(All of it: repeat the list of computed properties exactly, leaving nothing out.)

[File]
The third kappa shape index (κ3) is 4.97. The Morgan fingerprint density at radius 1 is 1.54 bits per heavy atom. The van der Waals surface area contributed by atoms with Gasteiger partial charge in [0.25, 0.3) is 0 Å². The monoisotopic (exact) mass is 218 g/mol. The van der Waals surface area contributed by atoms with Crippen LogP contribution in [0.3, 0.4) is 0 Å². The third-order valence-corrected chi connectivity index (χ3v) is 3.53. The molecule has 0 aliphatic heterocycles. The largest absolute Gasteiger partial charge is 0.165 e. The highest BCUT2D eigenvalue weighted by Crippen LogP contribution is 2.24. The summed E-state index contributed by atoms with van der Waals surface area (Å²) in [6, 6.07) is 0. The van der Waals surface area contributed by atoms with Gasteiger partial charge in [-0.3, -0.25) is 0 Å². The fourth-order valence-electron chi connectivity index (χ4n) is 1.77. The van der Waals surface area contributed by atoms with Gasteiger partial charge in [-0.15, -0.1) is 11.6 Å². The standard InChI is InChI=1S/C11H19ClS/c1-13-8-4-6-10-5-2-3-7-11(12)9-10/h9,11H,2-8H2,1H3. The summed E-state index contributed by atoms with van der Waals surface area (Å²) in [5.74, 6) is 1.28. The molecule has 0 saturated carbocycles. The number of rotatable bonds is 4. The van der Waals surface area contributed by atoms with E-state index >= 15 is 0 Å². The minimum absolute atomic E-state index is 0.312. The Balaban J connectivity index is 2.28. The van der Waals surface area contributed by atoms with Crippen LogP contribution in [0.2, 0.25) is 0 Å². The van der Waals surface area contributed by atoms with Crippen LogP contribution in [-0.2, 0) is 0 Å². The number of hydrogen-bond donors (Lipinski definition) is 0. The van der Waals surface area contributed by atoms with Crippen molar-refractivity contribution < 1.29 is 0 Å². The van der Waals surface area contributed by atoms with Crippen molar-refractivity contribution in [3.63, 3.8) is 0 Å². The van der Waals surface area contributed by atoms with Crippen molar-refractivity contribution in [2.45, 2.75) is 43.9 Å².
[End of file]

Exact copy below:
The third kappa shape index (κ3) is 4.97. The Morgan fingerprint density at radius 1 is 1.54 bits per heavy atom. The van der Waals surface area contributed by atoms with Gasteiger partial charge in [0.25, 0.3) is 0 Å². The monoisotopic (exact) mass is 218 g/mol. The van der Waals surface area contributed by atoms with Crippen LogP contribution in [0.3, 0.4) is 0 Å². The third-order valence-corrected chi connectivity index (χ3v) is 3.53. The molecule has 0 aliphatic heterocycles. The largest absolute Gasteiger partial charge is 0.165 e. The highest BCUT2D eigenvalue weighted by Crippen LogP contribution is 2.24. The summed E-state index contributed by atoms with van der Waals surface area (Å²) in [6, 6.07) is 0. The van der Waals surface area contributed by atoms with Gasteiger partial charge in [-0.3, -0.25) is 0 Å². The fourth-order valence-electron chi connectivity index (χ4n) is 1.77. The van der Waals surface area contributed by atoms with Gasteiger partial charge in [-0.15, -0.1) is 11.6 Å². The standard InChI is InChI=1S/C11H19ClS/c1-13-8-4-6-10-5-2-3-7-11(12)9-10/h9,11H,2-8H2,1H3. The summed E-state index contributed by atoms with van der Waals surface area (Å²) in [5.74, 6) is 1.28. The molecule has 0 saturated carbocycles. The number of rotatable bonds is 4. The van der Waals surface area contributed by atoms with E-state index >= 15 is 0 Å². The minimum absolute atomic E-state index is 0.312. The Balaban J connectivity index is 2.28. The van der Waals surface area contributed by atoms with Crippen LogP contribution in [0.2, 0.25) is 0 Å². The van der Waals surface area contributed by atoms with Crippen LogP contribution in [-0.2, 0) is 0 Å². The number of hydrogen-bond donors (Lipinski definition) is 0. The van der Waals surface area contributed by atoms with Crippen molar-refractivity contribution < 1.29 is 0 Å². The van der Waals surface area contributed by atoms with Crippen molar-refractivity contribution in [3.63, 3.8) is 0 Å². The van der Waals surface area contributed by atoms with Crippen molar-refractivity contribution in [2.45, 2.75) is 43.9 Å².